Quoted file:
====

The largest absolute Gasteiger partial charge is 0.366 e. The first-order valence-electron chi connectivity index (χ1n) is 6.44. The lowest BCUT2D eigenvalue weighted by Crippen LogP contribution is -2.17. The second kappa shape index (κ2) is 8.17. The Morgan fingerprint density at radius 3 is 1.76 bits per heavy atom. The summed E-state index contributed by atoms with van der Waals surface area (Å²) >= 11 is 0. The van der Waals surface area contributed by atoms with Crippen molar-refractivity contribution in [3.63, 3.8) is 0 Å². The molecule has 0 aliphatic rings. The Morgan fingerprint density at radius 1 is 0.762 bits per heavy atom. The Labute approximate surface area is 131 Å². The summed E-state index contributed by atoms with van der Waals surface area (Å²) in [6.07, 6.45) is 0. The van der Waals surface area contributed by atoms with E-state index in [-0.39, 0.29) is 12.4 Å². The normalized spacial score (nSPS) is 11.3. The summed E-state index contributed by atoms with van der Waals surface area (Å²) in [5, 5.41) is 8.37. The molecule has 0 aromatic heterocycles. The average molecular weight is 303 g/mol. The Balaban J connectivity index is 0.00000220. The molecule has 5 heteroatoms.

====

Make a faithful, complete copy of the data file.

The largest absolute Gasteiger partial charge is 0.366 e. The first-order valence-electron chi connectivity index (χ1n) is 6.44. The lowest BCUT2D eigenvalue weighted by Crippen LogP contribution is -2.17. The second kappa shape index (κ2) is 8.17. The Morgan fingerprint density at radius 3 is 1.76 bits per heavy atom. The summed E-state index contributed by atoms with van der Waals surface area (Å²) >= 11 is 0. The van der Waals surface area contributed by atoms with Crippen molar-refractivity contribution in [3.63, 3.8) is 0 Å². The molecule has 0 aliphatic rings. The Morgan fingerprint density at radius 1 is 0.762 bits per heavy atom. The Labute approximate surface area is 131 Å². The summed E-state index contributed by atoms with van der Waals surface area (Å²) in [6.07, 6.45) is 0. The van der Waals surface area contributed by atoms with E-state index in [-0.39, 0.29) is 12.4 Å². The normalized spacial score (nSPS) is 11.3. The summed E-state index contributed by atoms with van der Waals surface area (Å²) in [5, 5.41) is 8.37. The molecule has 0 aromatic heterocycles. The average molecular weight is 303 g/mol. The Balaban J connectivity index is 0.00000220. The molecule has 5 heteroatoms.